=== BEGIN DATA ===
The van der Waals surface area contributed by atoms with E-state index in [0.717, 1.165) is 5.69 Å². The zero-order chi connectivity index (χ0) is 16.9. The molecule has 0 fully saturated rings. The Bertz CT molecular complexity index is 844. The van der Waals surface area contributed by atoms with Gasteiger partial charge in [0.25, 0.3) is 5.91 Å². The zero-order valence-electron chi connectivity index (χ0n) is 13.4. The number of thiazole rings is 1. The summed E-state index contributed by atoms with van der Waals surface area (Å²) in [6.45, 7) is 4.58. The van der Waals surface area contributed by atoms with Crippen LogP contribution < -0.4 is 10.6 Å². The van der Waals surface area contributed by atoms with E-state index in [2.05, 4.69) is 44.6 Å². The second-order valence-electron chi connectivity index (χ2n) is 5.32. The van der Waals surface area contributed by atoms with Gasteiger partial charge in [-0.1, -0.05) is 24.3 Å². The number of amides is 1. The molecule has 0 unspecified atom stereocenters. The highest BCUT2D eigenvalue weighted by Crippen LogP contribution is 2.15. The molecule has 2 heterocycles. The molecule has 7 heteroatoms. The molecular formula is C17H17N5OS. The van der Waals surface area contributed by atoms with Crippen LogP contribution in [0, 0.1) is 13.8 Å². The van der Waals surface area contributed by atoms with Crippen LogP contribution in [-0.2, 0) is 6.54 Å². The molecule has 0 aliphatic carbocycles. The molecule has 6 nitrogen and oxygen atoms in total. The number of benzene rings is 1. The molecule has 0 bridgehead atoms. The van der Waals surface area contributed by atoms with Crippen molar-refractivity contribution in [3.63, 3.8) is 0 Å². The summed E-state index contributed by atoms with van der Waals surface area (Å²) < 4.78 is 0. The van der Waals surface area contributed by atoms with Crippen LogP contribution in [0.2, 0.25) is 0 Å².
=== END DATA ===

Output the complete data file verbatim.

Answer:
The van der Waals surface area contributed by atoms with E-state index in [0.717, 1.165) is 5.69 Å². The zero-order chi connectivity index (χ0) is 16.9. The molecule has 0 fully saturated rings. The Bertz CT molecular complexity index is 844. The van der Waals surface area contributed by atoms with Gasteiger partial charge in [0.25, 0.3) is 5.91 Å². The zero-order valence-electron chi connectivity index (χ0n) is 13.4. The number of thiazole rings is 1. The summed E-state index contributed by atoms with van der Waals surface area (Å²) in [6.45, 7) is 4.58. The van der Waals surface area contributed by atoms with Crippen LogP contribution < -0.4 is 10.6 Å². The van der Waals surface area contributed by atoms with E-state index in [2.05, 4.69) is 44.6 Å². The second-order valence-electron chi connectivity index (χ2n) is 5.32. The van der Waals surface area contributed by atoms with Gasteiger partial charge in [-0.1, -0.05) is 24.3 Å². The number of amides is 1. The molecule has 0 unspecified atom stereocenters. The highest BCUT2D eigenvalue weighted by Crippen LogP contribution is 2.15. The molecule has 2 heterocycles. The molecule has 7 heteroatoms. The molecular formula is C17H17N5OS. The van der Waals surface area contributed by atoms with Crippen LogP contribution in [0, 0.1) is 13.8 Å². The van der Waals surface area contributed by atoms with Crippen LogP contribution in [-0.2, 0) is 6.54 Å². The molecule has 0 aliphatic carbocycles. The molecule has 6 nitrogen and oxygen atoms in total. The number of benzene rings is 1. The molecule has 0 bridgehead atoms. The van der Waals surface area contributed by atoms with Crippen molar-refractivity contribution in [3.63, 3.8) is 0 Å². The summed E-state index contributed by atoms with van der Waals surface area (Å²) < 4.78 is 0. The van der Waals surface area contributed by atoms with Crippen LogP contribution in [0.2, 0.25) is 0 Å².